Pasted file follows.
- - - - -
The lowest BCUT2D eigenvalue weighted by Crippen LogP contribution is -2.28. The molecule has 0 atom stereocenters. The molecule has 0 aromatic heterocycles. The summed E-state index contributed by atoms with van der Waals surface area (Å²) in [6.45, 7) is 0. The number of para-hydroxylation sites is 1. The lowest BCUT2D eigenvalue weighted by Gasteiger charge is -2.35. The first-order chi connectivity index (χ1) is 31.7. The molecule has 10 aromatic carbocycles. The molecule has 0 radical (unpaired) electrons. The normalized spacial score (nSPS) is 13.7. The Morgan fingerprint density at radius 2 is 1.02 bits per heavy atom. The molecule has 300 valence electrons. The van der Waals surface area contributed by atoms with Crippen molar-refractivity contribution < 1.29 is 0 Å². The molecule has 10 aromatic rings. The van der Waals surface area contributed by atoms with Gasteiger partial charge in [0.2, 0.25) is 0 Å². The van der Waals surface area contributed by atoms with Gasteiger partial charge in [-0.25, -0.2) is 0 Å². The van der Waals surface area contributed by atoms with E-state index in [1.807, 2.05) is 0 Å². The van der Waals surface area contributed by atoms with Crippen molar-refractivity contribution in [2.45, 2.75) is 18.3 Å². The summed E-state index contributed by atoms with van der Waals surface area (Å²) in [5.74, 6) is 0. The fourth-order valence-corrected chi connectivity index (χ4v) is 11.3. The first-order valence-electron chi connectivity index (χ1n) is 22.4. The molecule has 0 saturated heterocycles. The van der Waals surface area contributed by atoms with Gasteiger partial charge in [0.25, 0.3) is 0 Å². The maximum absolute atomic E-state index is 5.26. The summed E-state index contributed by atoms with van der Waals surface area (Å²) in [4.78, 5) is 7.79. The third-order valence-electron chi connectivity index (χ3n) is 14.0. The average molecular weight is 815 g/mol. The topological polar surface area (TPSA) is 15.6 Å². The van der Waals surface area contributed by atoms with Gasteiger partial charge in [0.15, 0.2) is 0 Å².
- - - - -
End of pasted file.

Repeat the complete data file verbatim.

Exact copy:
The lowest BCUT2D eigenvalue weighted by Crippen LogP contribution is -2.28. The molecule has 0 atom stereocenters. The molecule has 0 aromatic heterocycles. The summed E-state index contributed by atoms with van der Waals surface area (Å²) in [6.45, 7) is 0. The number of para-hydroxylation sites is 1. The lowest BCUT2D eigenvalue weighted by Gasteiger charge is -2.35. The first-order chi connectivity index (χ1) is 31.7. The molecule has 10 aromatic carbocycles. The molecule has 0 radical (unpaired) electrons. The normalized spacial score (nSPS) is 13.7. The Morgan fingerprint density at radius 2 is 1.02 bits per heavy atom. The molecule has 300 valence electrons. The van der Waals surface area contributed by atoms with Crippen molar-refractivity contribution < 1.29 is 0 Å². The molecule has 10 aromatic rings. The van der Waals surface area contributed by atoms with Gasteiger partial charge in [0.2, 0.25) is 0 Å². The van der Waals surface area contributed by atoms with Gasteiger partial charge in [-0.25, -0.2) is 0 Å². The van der Waals surface area contributed by atoms with E-state index in [1.807, 2.05) is 0 Å². The van der Waals surface area contributed by atoms with Crippen molar-refractivity contribution in [2.45, 2.75) is 18.3 Å². The summed E-state index contributed by atoms with van der Waals surface area (Å²) in [5.74, 6) is 0. The fourth-order valence-corrected chi connectivity index (χ4v) is 11.3. The first-order valence-electron chi connectivity index (χ1n) is 22.4. The molecule has 0 saturated heterocycles. The van der Waals surface area contributed by atoms with Gasteiger partial charge in [0.25, 0.3) is 0 Å². The maximum absolute atomic E-state index is 5.26. The summed E-state index contributed by atoms with van der Waals surface area (Å²) in [4.78, 5) is 7.79. The third-order valence-electron chi connectivity index (χ3n) is 14.0. The average molecular weight is 815 g/mol. The topological polar surface area (TPSA) is 15.6 Å². The van der Waals surface area contributed by atoms with Gasteiger partial charge in [0.15, 0.2) is 0 Å².